so your saying the cooler that they store the dry ice in is a powered refrigerator, like a meat freezer? thus keeping it longer? So if i put in a deep freezer, with no other food, would that be ok then?
I am working on my new 3d printer and i came accross an interesting situation. According to the manufacture, my stepper motors need to have a voltage of roughly 0.95 volts.
I checked mine and they were 0.81 volts, hence the not so smooth prints. Ok, so i increased the voltage to the...
Those are interesting formulas. Now i just need to find all the other numbers and calculate density in my area haha.
I know pressure can effect volume, but where is that in the basic density equation? What substitutes in for volume that has P involved?
Thanks for all the jelp
Ok, we all know that density is mass/volume. So if air is 1.22kg/m3,If we increase pressure, volume will change, therfore density can change.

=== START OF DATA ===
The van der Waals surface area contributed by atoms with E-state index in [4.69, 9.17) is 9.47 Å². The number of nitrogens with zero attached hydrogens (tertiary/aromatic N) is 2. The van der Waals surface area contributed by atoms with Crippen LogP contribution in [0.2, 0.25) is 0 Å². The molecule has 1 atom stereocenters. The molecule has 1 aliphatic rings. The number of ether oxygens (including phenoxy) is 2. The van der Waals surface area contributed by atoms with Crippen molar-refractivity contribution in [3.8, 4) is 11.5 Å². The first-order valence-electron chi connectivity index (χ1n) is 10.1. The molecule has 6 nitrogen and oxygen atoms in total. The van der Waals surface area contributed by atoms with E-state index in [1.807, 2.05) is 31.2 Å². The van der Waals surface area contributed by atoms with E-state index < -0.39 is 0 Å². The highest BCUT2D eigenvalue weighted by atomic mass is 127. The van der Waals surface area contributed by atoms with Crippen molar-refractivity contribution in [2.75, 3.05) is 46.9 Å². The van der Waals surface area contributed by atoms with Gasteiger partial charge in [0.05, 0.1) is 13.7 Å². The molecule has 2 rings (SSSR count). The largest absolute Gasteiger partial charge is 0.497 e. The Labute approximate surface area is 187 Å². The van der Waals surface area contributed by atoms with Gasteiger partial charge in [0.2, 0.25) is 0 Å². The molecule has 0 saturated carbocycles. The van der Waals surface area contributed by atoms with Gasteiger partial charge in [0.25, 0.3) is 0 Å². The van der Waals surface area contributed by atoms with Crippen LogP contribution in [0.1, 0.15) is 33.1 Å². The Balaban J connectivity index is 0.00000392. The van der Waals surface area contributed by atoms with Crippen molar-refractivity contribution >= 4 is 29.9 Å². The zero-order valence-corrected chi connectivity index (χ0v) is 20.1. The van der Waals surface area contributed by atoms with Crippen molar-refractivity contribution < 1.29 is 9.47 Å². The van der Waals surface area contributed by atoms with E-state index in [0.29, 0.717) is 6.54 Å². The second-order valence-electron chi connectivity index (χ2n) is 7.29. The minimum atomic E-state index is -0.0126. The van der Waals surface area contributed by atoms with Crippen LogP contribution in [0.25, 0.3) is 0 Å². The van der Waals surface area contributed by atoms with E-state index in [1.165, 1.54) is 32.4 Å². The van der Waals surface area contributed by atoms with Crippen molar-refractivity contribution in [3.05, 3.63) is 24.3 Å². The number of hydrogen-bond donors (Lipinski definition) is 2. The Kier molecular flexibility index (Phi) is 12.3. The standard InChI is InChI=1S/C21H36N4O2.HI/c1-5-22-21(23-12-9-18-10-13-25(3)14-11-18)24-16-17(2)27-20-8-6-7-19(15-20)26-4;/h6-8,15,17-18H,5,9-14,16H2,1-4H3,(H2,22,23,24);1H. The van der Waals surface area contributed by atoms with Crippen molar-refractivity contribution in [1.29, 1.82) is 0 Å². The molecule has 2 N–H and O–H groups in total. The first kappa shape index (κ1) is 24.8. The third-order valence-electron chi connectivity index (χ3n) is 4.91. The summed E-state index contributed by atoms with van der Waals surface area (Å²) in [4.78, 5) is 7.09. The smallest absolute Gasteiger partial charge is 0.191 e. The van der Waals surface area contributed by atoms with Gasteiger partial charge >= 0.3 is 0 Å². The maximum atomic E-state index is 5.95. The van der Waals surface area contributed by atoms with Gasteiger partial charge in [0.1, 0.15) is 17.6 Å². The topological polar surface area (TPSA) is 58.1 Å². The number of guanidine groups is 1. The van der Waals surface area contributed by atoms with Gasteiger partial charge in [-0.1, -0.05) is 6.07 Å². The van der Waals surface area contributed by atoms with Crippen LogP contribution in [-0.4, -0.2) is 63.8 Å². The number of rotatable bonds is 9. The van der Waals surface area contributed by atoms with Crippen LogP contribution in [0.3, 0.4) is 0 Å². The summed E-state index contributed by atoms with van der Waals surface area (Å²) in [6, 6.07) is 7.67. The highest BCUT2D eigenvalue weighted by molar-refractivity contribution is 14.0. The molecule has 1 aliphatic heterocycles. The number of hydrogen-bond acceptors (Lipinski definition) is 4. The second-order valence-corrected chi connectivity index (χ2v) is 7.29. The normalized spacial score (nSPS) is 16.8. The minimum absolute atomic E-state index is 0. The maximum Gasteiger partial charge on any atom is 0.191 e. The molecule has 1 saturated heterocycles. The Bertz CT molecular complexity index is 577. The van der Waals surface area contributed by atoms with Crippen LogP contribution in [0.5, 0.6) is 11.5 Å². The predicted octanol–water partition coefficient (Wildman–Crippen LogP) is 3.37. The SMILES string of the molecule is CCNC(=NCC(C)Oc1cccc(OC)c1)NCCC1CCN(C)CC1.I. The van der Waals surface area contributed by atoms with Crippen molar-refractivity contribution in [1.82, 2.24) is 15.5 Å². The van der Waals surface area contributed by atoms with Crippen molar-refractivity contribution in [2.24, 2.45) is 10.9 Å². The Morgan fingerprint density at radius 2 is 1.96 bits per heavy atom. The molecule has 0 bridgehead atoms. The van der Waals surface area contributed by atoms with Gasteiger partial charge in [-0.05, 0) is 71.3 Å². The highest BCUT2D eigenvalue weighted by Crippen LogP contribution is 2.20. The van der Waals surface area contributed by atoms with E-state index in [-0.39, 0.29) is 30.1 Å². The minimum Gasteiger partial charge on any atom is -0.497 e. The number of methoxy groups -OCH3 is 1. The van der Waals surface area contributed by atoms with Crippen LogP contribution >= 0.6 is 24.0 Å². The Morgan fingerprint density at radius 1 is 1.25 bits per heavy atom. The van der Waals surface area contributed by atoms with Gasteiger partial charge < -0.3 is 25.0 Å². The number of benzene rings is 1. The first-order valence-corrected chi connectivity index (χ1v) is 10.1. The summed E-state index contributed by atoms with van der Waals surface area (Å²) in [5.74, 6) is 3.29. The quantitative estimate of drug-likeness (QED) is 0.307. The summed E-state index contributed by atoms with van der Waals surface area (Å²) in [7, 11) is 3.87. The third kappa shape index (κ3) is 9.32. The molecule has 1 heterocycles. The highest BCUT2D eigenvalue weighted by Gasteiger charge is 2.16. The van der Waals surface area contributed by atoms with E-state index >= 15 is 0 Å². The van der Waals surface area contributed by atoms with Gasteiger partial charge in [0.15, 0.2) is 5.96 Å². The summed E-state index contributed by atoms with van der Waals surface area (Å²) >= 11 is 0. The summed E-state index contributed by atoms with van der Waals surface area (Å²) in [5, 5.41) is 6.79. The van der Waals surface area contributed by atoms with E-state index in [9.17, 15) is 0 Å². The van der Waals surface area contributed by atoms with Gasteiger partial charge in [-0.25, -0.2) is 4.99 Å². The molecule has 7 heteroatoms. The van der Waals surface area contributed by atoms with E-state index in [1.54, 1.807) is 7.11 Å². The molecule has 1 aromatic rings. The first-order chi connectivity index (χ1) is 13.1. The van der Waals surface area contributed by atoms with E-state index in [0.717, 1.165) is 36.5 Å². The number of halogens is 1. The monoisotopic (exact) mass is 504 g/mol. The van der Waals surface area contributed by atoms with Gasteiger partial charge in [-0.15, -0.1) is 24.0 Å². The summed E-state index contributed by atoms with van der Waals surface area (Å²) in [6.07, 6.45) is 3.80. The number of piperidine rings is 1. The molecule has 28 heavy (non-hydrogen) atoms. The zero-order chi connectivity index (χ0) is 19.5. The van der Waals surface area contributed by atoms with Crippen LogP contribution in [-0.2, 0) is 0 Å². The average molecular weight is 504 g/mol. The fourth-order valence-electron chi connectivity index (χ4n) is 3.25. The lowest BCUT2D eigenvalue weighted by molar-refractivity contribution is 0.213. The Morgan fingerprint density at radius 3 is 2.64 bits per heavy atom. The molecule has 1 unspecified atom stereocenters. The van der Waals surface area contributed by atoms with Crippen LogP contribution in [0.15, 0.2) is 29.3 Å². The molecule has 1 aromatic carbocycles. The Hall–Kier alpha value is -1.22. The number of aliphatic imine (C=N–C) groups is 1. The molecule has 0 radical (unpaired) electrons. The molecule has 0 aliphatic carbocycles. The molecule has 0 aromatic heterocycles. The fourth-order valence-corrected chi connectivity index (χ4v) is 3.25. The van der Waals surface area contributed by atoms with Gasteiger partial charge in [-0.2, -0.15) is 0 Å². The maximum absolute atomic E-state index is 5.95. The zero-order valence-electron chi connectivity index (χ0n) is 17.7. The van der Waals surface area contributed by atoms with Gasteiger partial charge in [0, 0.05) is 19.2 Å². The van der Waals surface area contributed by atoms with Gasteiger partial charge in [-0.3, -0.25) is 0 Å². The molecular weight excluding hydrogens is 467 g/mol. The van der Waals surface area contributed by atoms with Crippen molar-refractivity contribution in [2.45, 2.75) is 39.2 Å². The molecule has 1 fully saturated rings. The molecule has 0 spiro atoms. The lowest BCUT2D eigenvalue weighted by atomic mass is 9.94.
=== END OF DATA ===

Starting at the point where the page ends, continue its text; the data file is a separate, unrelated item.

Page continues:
So how does one calculate density of air at higher elevations. Where i currently live, at 4700ft above sea lvl, im guessing air density is not 1.22kg/m3...
true, but if i take a room at 72F and put a wall in the center to divide it in half, the temp on both sides would be the same 72F. the volume of air would be diffeernet than the original value, but the density would be the same and so would the specific volume as well as the mass.
yeah, the volume of air changes(decreases), and not the mass since none escaped. so density would be different then.
yes, "no matter what" is a strong statement and that is why i am confused haha. because all the basic physics stuff i took is now being challenged in thermo haha
to answer your first question, i thought density never changes for a substance. that is why it is called an intensive property? its ALWAYS 1000kg/m3 or 1.22kg/m3, etc etc. because if it were to change, then all my problems i did for finding pressure in a multifluid manometer, would be wrong...